A Complete Guidebook On Casio G-Shock GravityMaster GPW 1000 Watches

Casio G-Shock GravityMaster GPW 1000 Watch delivers inside its defiantly oversized body an extremely small GPS receiver, a state of the art solar-powered quartz movement, as well as their signature Multi-Band 6 technology that allows the device to automatically receive standard time-calibration signal from atomic clocks. What else would you probably ask from this little monster? Make you breakfast?

While most of us tend to associate the G-Shock with inexpensive, plastic-and-rubber timekeepers that are usually sold at $100-$150 apiece, there is a whole plethora of premium-priced “daily beaters” that retail at around $1000. Featuring finely finished metal bodies and an extensive list of features, they give their Swiss made competitors a nice run for their money (consider, for example, this sporty Casio G-Shock Metal-Twisted (reference no. MTG-S1000D-1AJF)).

Retailing for $950, the gadget won’t stun anyone with elegant curves or flowing lines (on the contrary, the Casio watch is deliberately rugged looking like some military-grade piece of equipment designed to withstand a nuclear explosion to serve some yet unborn hero in a post-apocalyptic world in his or her quest for some Essential A
Its main point of attraction is, of course, the ultra-compact GPS LSI chip that the Japanese juggernaut Sony has revealed last year. Originally designed for smartphones, tablets and all kind of mobile computers, the device is actually smaller than a nail on your pinky, but is still relatively large, so an “adventure” watch with its deliberately oversized body that measures 66 by 56 millimeters long and wide, and is almost 19 millimeters thick (there are not so many automatic chronographs that can rival its dimensions) looked like an ideal candidate for the job.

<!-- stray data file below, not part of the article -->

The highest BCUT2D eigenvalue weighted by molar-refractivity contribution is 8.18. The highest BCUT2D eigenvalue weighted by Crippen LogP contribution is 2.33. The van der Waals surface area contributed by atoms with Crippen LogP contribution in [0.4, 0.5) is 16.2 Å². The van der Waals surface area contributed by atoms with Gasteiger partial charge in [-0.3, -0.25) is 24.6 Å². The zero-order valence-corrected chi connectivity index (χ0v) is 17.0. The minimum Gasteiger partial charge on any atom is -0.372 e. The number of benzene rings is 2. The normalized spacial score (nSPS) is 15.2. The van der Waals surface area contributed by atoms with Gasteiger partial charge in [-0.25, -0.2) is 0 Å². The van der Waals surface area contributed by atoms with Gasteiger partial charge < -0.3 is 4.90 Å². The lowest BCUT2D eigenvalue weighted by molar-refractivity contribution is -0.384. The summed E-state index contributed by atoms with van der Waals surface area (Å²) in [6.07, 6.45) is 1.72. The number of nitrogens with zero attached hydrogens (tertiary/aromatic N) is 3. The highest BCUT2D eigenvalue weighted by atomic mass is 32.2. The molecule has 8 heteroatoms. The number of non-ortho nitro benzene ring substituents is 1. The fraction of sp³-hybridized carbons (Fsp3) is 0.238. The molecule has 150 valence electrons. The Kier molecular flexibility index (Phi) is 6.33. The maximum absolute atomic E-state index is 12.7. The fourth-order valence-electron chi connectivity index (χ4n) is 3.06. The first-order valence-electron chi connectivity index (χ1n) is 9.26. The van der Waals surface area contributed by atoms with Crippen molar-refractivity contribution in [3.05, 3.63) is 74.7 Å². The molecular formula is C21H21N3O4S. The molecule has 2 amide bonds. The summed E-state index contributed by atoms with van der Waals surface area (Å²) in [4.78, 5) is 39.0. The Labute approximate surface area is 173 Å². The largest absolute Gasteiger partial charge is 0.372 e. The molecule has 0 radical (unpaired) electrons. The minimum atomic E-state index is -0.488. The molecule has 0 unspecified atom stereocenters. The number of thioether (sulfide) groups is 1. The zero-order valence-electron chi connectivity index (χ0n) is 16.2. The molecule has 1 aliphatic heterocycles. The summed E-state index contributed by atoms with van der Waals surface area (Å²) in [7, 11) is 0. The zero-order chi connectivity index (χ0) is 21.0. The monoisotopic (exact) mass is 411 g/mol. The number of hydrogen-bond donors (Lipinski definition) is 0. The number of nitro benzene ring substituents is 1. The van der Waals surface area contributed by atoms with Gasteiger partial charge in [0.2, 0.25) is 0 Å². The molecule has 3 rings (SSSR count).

Working in pair with Casio’s trademark Multi-Band 6 technology, the tiny unit greatly increases the timekeeper’s precision, especially if you happen to pay a visit to some obscure country in the middle of nowhere, which is too far away from radio towers in the United States, England, Germany, Japan and China that broadcast extremely precise time signal measured by atomic clocks.

Although the stations are quite powerful, there is always a good chance that your watch will not be sensitive enough to receive their signal somewhere in Russia or in an African country. That’s where the GPS LSI chip comes to the rescue. Always knowing where it is, the timekeeper will be able to calculate local time even if the radio signal from the atomic clocks is not available. Must be quite convenient, that.

Trying to justify the gadget’s high price (I mean, there lots of easier and cheaper ways to get the information about local time. We all have our smartphones after all), the Japanese watchmaker employed the best materials currently available for such a timekeeper. The GPW 1000 has its case protected with nice soft-to-touch resin, there carbon fiber inserts here and there, and there is even a DLC-coated forged metal bezel that, too, looks quite nice in this device.

All in all, the watch makes a good impression. Despite its signature styling which is usually associated with entry-level models for kids, it doesn’t look cheap. Its dial, while quite busy, doesn’t look cluttered: you can easily read time (although, even on these promotional photos it is noticeable that the hour and minute hands are a bit too wide and can obstruct view at second time zone display, as well as at the alarm sub-dial) and date.